Benjamin Newton Messick was born on a farm near Stafford, Missouri in 1891. As a shy child, Messick developed the ability to observe and record a scene without disturbing it. In 1918, the artist was drafted to serve in France. When he got home, he enrolled at the Chouinard School of Art in Los Angeles and later pursued studies at the Pennsylvania Academy of Fine Arts. In 1943, Ben Messick joined the faculty at Chouinard to teach life drawing, where he remained until 1951.
Having grown up depicting the rural communities of Missouri, Messick refocused his energies on recording the trials and triumphs of working class urbanites in Los Angeles. Ever-present in his prints, chracoals, watercolors, and oil paintings was his great empathy with his fellow Americans. The artist's tender view of "Everyday Joes" struggling through the Depression contrasted strongly with the harsher social commentary of many of Messick's contemporaries in the Social Realist and Ashcan schools. As a gifted painter, printmaker, and draftsman, Messick used his talents to celebrate commonalities and simple joys.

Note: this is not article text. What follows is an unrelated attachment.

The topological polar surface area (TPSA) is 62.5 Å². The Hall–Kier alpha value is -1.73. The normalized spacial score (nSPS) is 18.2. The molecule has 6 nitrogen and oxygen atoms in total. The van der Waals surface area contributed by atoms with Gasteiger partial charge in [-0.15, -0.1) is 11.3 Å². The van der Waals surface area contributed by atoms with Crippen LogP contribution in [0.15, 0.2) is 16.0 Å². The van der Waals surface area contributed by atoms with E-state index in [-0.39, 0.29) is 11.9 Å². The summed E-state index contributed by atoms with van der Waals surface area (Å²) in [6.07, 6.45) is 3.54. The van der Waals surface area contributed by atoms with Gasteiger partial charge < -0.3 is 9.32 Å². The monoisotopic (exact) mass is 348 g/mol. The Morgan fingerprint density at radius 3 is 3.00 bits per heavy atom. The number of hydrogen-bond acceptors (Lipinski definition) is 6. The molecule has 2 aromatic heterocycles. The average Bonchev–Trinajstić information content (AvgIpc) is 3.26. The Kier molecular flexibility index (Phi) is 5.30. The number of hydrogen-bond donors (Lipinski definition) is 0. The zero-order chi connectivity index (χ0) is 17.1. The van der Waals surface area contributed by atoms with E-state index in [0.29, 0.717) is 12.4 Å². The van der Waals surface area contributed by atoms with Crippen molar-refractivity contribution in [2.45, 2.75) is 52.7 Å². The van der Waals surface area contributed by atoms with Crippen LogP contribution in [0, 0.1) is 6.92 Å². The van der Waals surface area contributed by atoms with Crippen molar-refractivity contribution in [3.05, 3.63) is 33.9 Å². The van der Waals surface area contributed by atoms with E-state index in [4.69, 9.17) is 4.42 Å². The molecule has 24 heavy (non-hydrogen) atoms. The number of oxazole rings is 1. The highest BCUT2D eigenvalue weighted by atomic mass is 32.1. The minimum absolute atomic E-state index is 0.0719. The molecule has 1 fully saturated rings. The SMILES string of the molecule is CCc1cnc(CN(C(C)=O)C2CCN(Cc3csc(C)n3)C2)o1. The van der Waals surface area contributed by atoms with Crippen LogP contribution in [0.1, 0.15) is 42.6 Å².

In recognition of his talent and artistic influence, Messick's works were exhibited across the country, including a show at the Smithsonian in 1944 and most recently at the Springfield Museum of Art in 2004.